Normal sensorimotor cortical activation on preoperative fMRI was significantly associated with severe decline in postoperative motor function, demonstrating 92.9% sensitivity (95% CI 0.661–0.998) and 100% specificity (95% CI 0.715–1.00). Bilaterally robust, symmetric corticospinal tracts on CoFA-DTI maps were significantly associated with severe postoperative motor decline, demonstrating 85.7% sensitivity (95% CI 0.572–0.982) and 100% specificity (95% CI 0.715–1.00). Interpreting the fMR images, the reviewers achieved a Fleiss’ kappa coefficient (κ) for interrater agreement of κ = 0.69, indicating good agreement (p < 0.01). When interpreting the CoFA-DTI maps, the reviewers achieved κ = 0.64, again indicating good agreement (p < 0.01).

### CONCLUSIONS

Functional hemispherectomy offers a high potential for seizure freedom without debilitating functional deficits in certain instances. Patients likely to retain preoperative motor function can be identified prior to hemispherectomy, where fMRI or DTI suggests that cortical reorganization of motor function has occurred prior to the operation.

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## Electrocorticography and the early maturation of high-frequency suppression within the default mode network

### OBJECTIVE

The acquisition and refinement of cognitive and behavioral skills during development is associated with the maturation of various brain oscillatory activities. Most developmental investigations have identified distinct patterns of low-frequency electrophysiological activity that are characteristic of various behavioral milestones. In this investigation, the authors focused on the cross-sectional developmental properties of high-frequency spectral power from the brain’s default mode network (DMN) during goal-directed behavior.

### METHODS

The authors contrasted regionally specific, time-evolving high gamma power (HGP) in the lateral DMN cortex between 3 young children (age range 3–6 years) and 3 adults by use of electrocorticography (ECoG) recordings over the left perisylvian cortex during a picture-naming task.

### RESULTS

Across all participants, a nearly identical and consistent response suppression of HGP, which is a functional signature of the DMN, was observed during task performance recordings acquired from ECoG electrodes placed over the lateral DMN cortex. This finding provides evidence of relatively early maturation of the DMN. Furthermore, only HGP relative to evoked alpha and beta band power showed this level of consistency across all participants.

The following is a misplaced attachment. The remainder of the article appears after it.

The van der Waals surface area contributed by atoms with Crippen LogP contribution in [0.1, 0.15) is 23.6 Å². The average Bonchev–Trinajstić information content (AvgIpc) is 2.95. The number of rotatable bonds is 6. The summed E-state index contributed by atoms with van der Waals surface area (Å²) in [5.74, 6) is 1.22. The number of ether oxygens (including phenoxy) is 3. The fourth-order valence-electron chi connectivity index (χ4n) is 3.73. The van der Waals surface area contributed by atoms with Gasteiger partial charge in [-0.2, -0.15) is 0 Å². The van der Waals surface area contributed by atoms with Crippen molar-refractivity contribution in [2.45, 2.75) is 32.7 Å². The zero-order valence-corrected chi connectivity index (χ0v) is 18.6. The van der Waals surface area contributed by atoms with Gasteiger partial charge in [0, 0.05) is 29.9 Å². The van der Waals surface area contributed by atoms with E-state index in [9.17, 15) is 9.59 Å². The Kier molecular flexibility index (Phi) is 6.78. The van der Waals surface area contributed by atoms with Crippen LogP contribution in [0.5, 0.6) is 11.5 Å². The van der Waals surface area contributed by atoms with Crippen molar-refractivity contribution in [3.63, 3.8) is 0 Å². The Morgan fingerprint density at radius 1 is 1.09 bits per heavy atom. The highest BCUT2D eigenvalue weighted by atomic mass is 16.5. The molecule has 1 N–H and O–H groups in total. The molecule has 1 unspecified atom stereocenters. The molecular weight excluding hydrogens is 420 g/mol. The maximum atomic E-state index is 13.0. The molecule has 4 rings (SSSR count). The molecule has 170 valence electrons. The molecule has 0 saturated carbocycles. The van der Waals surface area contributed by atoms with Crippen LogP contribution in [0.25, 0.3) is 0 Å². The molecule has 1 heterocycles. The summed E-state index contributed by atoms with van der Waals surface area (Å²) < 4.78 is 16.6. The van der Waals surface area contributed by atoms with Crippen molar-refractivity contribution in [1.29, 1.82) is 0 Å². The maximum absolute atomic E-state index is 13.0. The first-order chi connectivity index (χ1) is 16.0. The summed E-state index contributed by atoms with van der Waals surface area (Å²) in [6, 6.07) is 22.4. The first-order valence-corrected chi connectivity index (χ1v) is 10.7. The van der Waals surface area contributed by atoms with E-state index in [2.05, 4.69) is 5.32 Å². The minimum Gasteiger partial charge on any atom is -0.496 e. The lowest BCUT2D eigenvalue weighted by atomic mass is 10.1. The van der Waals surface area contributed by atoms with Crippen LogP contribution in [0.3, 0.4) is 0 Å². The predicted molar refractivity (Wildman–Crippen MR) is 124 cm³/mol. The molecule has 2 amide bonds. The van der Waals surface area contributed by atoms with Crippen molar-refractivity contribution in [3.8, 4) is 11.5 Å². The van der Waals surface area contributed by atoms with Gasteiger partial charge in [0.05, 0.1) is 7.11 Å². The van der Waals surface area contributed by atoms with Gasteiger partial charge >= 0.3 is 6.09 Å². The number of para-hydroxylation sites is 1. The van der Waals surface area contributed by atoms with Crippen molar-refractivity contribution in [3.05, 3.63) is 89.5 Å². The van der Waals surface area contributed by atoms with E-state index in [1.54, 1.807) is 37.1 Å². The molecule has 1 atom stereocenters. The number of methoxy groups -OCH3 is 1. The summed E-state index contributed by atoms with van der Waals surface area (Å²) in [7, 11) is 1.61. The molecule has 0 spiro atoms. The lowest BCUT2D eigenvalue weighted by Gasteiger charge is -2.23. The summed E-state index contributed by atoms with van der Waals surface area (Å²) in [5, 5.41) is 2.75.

### CONCLUSIONS

Regionally specific, task-evoked suppression of the high-frequency components of the cortical power spectrum is established early in brain development, and this response may reflect the early maturation of specific cognitive and/or computational mechanisms.

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## Chronic electrocorticography for sensing movement intention and closed-loop deep brain stimulation with wearable sensors in an essential tremor patient

Deep brain stimulation (DBS) has become a widespread and valuable treatment for patients with movement disorders such as essential tremor (ET). However, current DBS treatment constantly delivers stimulation in an open loop, which can be inefficient. Closing the loop with sensors to provide feedback may increase power efficiency and reduce side effects for patients. New implantable neuromodulation platforms, such as the Medtronic Activa PC+S DBS system, offer important data sources by providing chronic neural sensing capabilities and a means of investigating dynamic stimulation based on symptom measurements. The authors implanted in a single patient with ET an Activa PC+S system, a cortical strip of electrodes on the hand sensorimotor cortex, and therapeutic electrodes in the ventral intermediate nucleus of the thalamus. In this paper they describe the effectiveness of the platform when sensing cortical movement intentions while the patient actually performed and imagined performing movements. Additionally, they demonstrate dynamic closed-loop DBS based on several wearable sensor measurements of tremor intensity.